Crossposted from Superconcepts.
User Generated Content (UGC) is increasing exponentially, as is the ease of creating and hosting home made material.
To get an idea of what this might mean for us in the future, we’ve only got to look at the best example of UGC around today: YouTube.
Blogging was great, but there appears to be far more power in a video than a long winded piece of text. Home made internet radio is pretty popular, but sadly not to the extent it could be. For this I blame the lack of microphones as standard on modern PCs. YouTube has allowed people to present themselves and their opinions in a way far more effective than has ever been seen before.
Who knows how this could evolve. Anyone can create relatively high production values given the right software. As it becomes easier to edit, present, manipulate, and even research content, more and more possibilities open themselves up to amateur creators. Professionally created material that amateurs could use in their own content, such as blue screen backgrounds, soundtracks, or special effects, could become a respectable market in a few years.
Perhaps User Created interactive experiences could have even more impact. Tools could be written allowing radical and user friendly customisation of game engines. Spore has already started to embark on this fascinating path.
How can the power and scope of social networks, combined with human capital metrics, be used to facilitate shared creation and innovation?
How smart will humans become as change accelerates through
Futurists and sci-fi authors often present scenarios in which
humans interact with discrete artificial intelligence (like a robot
or software program that talks to us), but far less frequently
offer visions of
runaway human intelligence enhancement (people made smarter by
advances in communication, science & technology) and the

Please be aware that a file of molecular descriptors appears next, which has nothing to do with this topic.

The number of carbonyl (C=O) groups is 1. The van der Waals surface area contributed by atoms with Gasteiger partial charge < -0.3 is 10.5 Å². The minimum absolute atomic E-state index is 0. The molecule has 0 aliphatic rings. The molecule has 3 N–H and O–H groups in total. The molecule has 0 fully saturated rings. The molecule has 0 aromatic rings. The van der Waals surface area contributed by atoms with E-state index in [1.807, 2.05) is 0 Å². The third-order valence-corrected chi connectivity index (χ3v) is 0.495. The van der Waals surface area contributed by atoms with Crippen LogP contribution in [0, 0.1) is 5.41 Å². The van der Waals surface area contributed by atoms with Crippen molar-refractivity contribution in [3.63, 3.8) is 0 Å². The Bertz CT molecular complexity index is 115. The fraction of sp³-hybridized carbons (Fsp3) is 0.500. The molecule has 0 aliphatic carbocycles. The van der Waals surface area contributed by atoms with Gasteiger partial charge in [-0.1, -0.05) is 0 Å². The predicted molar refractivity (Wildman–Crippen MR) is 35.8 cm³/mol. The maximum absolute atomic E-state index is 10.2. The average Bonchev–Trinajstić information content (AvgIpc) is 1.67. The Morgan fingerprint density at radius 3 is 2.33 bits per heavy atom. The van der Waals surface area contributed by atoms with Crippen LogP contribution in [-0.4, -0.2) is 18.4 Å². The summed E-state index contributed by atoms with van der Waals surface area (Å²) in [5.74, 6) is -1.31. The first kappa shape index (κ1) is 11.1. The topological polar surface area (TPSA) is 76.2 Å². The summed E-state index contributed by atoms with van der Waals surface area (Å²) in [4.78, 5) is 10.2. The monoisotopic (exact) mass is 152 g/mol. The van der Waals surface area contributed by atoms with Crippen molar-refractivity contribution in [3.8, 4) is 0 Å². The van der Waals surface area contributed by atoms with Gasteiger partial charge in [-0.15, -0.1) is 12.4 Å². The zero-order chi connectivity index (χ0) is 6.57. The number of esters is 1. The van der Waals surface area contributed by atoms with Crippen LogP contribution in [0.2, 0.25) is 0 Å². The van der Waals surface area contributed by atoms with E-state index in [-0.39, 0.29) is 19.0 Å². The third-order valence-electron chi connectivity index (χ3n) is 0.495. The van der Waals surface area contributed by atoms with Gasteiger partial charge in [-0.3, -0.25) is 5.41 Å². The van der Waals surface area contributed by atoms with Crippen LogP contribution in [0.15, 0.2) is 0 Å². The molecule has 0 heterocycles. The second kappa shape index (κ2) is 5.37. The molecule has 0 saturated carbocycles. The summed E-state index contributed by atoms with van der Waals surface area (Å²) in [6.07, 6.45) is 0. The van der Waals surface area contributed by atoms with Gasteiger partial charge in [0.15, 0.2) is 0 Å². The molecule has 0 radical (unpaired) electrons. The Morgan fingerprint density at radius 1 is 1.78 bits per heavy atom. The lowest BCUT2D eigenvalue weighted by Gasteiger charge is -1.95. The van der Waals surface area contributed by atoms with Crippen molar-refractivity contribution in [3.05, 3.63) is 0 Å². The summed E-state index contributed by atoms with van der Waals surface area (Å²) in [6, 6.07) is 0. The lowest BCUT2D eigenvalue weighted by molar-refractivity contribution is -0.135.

resulting cultural and behavioral changes. The most interesting of
these I’ve encountered include the rapid-time expanding-shrinking
problem-solving networks in Vinge’s Rainbows End,
Stephenson’s Metaverse idea,
Hesse’s Glass Bead
Game concept, Cascio’s participatory
Panopticon, the increasingly
smart mobs envisioned by Howard Rheingold, some of examples
listed in the ASF’s Metaverse Roadmap, and
what Richard Florida calls The Rise of the Creative Class .
But though each of these are important visions in their own right,
I remain a bit surprised at the overall lack of speculation re:
what it might be like for humans to gradually bootstrap their
intelligence over the coming years.
Given the deluge of brain-enhancing, capability-extending new
technologies and ideas soon to be made widely available and
affordable, it’d be great to see more thinkers, writers, and
bloggers venture into the territory of plausible near-term culture
Amplification (IA). Supported by a large body of consistent,
powerful growth trends and near-term predictions (check them out on
Scanner), a wide range of social scenarios could be generated,
many of which would be interesting, entertaining and ultimately
valuable to people working to navigate the future (aka, everyone).
In particular, I’d love to see/read simulations in which the most
plausible near-term intelligence enhancing technologies and